“The inability to study or assess how NATO and those of its members who adopt the methodology count their emissions means that external stakeholders, whether politicians, researchers or civil society, will not be able to determine the veracity of any either claims of cuts or promises,” says Weir. “Essentially, NATO wants its emissions reduction policy to be a matter of faith.”

The issues of war

The exact contribution of military activities to climate change is shrouded in mystery because for years these activities have been excluded from most countries’ climate measurements and targets. The Military emissions gap project, which attempted to track military emissions, found that state reporting of military emissions to the United Nations Framework Convention on Climate Change was poor. “NATO risks making this even worse by sending a message to other countries that military emissions data and the calculations behind it should not be made public,” says Weir. Some countries say they cannot disclose emissions due to national security concerns, while most do not even provide a rationale.

A 2019 study published in the journal Transactions of the Institute of British Geographers found that if the US military were a country, it would be the 47th largest emitter of greenhouse gases in the world. Much of the emissions come from the heavy consumption of fossil fuels by military vehicles. According to a 2019 Boston University study, the US Department of Defense is the world’s largest consumer of oil. A study commissioned by the European Parliament last year found that the carbon footprint of EU armies in 2019 was around 24.8 million tonnes of carbon dioxide equivalent – ​​the same impact as 14 million cars.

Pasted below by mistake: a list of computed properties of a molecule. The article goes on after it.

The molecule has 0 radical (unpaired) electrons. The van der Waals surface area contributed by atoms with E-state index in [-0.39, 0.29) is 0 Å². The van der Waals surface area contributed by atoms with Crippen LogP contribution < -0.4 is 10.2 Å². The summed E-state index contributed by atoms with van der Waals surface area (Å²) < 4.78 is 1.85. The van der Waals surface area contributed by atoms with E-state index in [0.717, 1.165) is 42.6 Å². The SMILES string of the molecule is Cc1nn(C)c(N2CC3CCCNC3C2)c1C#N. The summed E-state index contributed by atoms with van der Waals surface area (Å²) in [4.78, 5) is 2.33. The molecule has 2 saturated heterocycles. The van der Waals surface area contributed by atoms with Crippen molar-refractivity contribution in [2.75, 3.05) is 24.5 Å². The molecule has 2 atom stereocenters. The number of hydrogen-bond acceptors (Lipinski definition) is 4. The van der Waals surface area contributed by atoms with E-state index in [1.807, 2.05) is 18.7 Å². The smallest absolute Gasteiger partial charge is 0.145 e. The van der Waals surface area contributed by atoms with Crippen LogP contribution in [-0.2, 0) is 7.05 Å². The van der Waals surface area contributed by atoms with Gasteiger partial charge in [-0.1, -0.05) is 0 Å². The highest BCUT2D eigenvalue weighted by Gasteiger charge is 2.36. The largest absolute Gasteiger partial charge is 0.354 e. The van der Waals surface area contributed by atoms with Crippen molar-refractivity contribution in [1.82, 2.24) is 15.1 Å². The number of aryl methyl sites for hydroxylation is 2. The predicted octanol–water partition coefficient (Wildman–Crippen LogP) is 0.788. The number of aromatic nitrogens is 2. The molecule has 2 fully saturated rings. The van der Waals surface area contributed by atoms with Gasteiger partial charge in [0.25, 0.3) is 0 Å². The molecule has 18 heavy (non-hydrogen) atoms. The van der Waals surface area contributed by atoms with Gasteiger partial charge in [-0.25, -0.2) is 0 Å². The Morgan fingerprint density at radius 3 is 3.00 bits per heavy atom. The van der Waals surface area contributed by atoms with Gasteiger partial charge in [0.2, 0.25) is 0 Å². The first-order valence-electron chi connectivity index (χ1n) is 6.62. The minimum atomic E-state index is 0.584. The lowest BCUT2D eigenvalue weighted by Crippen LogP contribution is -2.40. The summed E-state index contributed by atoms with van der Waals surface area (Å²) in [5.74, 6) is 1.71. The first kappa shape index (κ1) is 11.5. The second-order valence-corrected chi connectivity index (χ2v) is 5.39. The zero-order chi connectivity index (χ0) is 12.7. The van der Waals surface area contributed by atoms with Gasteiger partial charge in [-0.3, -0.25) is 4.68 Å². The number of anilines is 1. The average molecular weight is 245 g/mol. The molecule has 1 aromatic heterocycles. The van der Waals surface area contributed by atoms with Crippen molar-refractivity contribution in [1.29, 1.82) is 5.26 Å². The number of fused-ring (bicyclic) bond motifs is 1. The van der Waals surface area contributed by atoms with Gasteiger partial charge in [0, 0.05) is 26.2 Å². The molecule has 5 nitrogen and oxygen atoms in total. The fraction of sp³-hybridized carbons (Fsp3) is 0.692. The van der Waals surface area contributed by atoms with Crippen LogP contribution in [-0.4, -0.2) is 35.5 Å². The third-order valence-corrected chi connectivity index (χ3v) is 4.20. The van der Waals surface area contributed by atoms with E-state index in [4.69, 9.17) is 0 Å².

Stoltenberg said in Madrid that he believed switching fuel sources for military equipment would be critical to reducing emissions. “There’s a technology revolution going on right now, a green energy revolution,” he said. “That could be of enormous benefit to our military. Even today the best new cars are electric cars. And I believe that in the future, the most advanced military vehicles and the most durable armed forces will be those that do not rely on fossil fuels.

Weir believes Stoltenberg is sincere in his desire to reduce the alliance’s emissions, but faces a brick wall from more reluctant member states. “Stoltenberg has committed to this, his work on climate issues as Prime Minister of Norway shows that he is definitely fully on board with all of these things. But there are also armies within NATO.

The Conflict and Environment Observatory recently published a military greenhouse gas accounting framework outlining best practices and emphasizing transparency as key to effective reporting. “There are so many opportunities and benefits for NATO to do this in general in terms of information sharing,” says Weir. “But I guess the stars weren’t aligned enough in Madrid.”